I’m Going with Them Dad. Okay?

Fireworks.  Looking for inspiration I came across some fireworks pictures I snapped last July 4th.  This picture shows a typical firework just after the in-air explosion to 3.2 seconds later; revealing the path of each burning ember.

fiework-6262Metaphorically speaking, I see Savanna’s development the last 6 months like the firework picture, several areas of growth exploding independently, creating a wonderful overall effect, but also showing signs of stall as the burning embers drift with the wind – propellant exhausted.

Like the firework picture, I actually see Savanna as she was 6 months ago and how she is now – all at the same time.

I hear her opine on and on about different subjects!  To the point I find my self asking her to be quiet sometimes.  I hear grammatically proper and phonetically correct sentences.  I hear an exploding vocabulary, with nearly unlimited parroting.

Phrases such as ‘fwench fwies’,  are quickly being replaced with the correct phrases.  Suddenly, her social interaction and behavior looks normal?  Her physical ability now allows her to ‘hang with the boys’ for the most part, feeding the positive social interaction.

I praise her advancements since our last outing to the play place, playground, or the stairs that lead to the Speech Therapy facility.  I do not praise mediocrity but rather encourage exceptional performance and behavior; both with our boys and Savanna.  She responds to that fuzzy but hard line.

I am amazed!

I also still hear the struggle in her language.  I hear the difficulty pronouncing complex sounds.  I hear echolalia.  I see the inappropriate grading of physical gestures towards her brothers.  I see the undeniable speed difference with which she processes and reacts to new environmental input.

Like the drift evident in the fireworks picture, I see her coasting for the moment.  And when she can’t respond to the fuzzy but hard line like her brothers, well….

I am concerned.

I am both amazed and concerned at the same time.

For the first time, I have observed Savanna realize her challenges with expressive speech.  Watching her put up emotional walls and turn inward was profound.  My mind raced forward 10 years regarding her emotional health.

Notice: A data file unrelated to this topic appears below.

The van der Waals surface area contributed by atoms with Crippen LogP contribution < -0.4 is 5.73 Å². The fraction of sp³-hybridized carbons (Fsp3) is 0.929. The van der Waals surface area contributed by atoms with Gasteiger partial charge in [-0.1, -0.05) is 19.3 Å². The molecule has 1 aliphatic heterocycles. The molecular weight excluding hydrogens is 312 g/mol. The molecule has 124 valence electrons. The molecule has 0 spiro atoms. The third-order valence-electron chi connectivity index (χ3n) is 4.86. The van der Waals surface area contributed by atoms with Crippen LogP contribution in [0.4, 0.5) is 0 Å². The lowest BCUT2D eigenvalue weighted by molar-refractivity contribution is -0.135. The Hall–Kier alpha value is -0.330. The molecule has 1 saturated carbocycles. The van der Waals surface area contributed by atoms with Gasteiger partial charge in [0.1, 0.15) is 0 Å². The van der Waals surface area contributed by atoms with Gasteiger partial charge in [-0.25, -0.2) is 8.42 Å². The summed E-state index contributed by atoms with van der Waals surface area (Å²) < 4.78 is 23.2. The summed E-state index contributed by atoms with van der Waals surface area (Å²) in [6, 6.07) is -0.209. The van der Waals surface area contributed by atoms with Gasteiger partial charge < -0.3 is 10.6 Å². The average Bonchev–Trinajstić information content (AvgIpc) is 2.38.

Discharged in September from facility-based ABA, she has progressed to a level where she can function in mainstream environments, or so we think.  Similarly, she was discharged in November from in-home OT services for the same reasons.  These 2 months were like letting go of the bike when you have been running along with your 5-year-old for miles holding them upright…. And suddenly; there they go; on their own.  And all the ‘what if’ scenarios start to play out…

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Her BCBA at the ABA facility recommended that we start in-home ABA services to surveil her progress.  Her developmental pace is what we now monitor.  Is she keeping up or does she need help?  A neuro-psychological evaluation in the coming years will help us identify specific areas which might need extra attention.

Right now, life with Savanna is such a blessing and joy as she seems to fit right in with her peers.

Well, there are moments of course that are very unpleasant, like when she goes # 2 in her pants.  Yeah, that sucks – still.  It sucked a lot less when she wore a diaper, but she has mastered #1 and I find she loses that mastery when the diaper goes on or when the routine changes, so now what?  We are going on a year of #2 training.  She has no desire that I can see to accomplish this task, despite all our incentives.  I feel defeated in this area for sure.

She is in fact, only 4 years old.  While I see her as a professionally trained child with nearly 2000 hours of formal therapy, most see her as just a 4-year-old little girl with a short haircut and cute sunglasses.  She has what?  She is missing what?  She can’t see what?  Really?

Yes, really.  That is amazing I know!  God be praised!

Savanna follows much more than she leads, which is okay I guess.  She does initiate activities Austin enjoys, like building anything Lego, coloring, etc.  She will mimic just about anything Austin does.  Thankfully, she still sits to go pee pee! But, I won’t be surprised if she decides to stand up like Austin, lol.

She is also great at being mischievous.  A hidden talent, no doubt.  A short example: